top of page

No wonder teachers hesitate to ‘get real’ when they might end up with their head chopped off.

A history teacher, who is said to have discussed images of the Prophet Muhammad with his pupils during a moral and civic education class, was beheaded in Paris at the end of last week. Seems a little extreme to say the least, yet it happened.

When did it become unsafe for teachers to open up healthy and much-needed discussions around freedom of speech with their students?

It’s no wonder they’ve become overly (clearly warranted now) paranoid about talking to their kids about anything that’s potentially ‘out of the norm’.

How do we expect our kids to learn anything if their teachers are (rightfully) fearful to talk about anything that might ruffle any feathers?

How can we encourage our kids to ask questions, create open discussions and healthy debates about topics that could ultimately result in their death?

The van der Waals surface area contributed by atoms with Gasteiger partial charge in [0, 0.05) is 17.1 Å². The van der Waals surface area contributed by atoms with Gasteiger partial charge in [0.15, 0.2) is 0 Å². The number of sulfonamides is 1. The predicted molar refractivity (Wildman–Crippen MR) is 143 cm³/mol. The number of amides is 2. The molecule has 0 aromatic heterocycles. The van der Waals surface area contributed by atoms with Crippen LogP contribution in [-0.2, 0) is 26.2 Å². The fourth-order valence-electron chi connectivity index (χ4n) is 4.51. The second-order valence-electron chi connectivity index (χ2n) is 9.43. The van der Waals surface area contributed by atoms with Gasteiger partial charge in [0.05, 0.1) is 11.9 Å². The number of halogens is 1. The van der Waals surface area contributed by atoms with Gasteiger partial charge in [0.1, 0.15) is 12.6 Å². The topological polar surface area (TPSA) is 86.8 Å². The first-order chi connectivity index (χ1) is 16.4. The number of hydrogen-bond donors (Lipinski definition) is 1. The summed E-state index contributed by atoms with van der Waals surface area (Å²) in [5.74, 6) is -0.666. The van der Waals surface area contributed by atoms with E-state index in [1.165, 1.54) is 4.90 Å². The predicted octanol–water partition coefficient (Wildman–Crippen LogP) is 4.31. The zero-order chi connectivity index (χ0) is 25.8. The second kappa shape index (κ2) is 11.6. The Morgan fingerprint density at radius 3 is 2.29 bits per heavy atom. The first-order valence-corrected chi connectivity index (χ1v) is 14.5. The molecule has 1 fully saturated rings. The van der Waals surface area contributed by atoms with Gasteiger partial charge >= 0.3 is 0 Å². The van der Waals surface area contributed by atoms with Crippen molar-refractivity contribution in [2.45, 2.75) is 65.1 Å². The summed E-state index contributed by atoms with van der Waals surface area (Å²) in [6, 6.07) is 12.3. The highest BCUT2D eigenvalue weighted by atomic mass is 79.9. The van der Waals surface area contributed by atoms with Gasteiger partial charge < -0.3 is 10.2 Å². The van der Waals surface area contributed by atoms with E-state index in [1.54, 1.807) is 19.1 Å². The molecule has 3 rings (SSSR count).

Understandably, it could make even the hardiest of teachers a little nervous.

So how do we manage to still encourage freedom of speech, as well as raise topics that some find shameful, or even taboo without children and teachers fearing for their lives?

A way around it could be to raise the topic of the topic.

Put simply, ask the kids how they feel about the fact that a completely innocent man (forget the fact that he was a teacher for the time being) was brutally assassinated because he dared to create an open (and balanced) discussion around religion.

Next, you can ask them how they feel about other potential ‘uncomfortable’ or ‘controversial’ topics and what those topics might be, why they’re uncomfortable around them and how would they suggest they raise them in a way that moves society forward whilst still staying safe.

Seems to me, that if we don’t find a way around talking about the uncomfortable, then fear wins out and the uncomfortable just gets more, well, uncomfortable.

37 views0 comments


bottom of page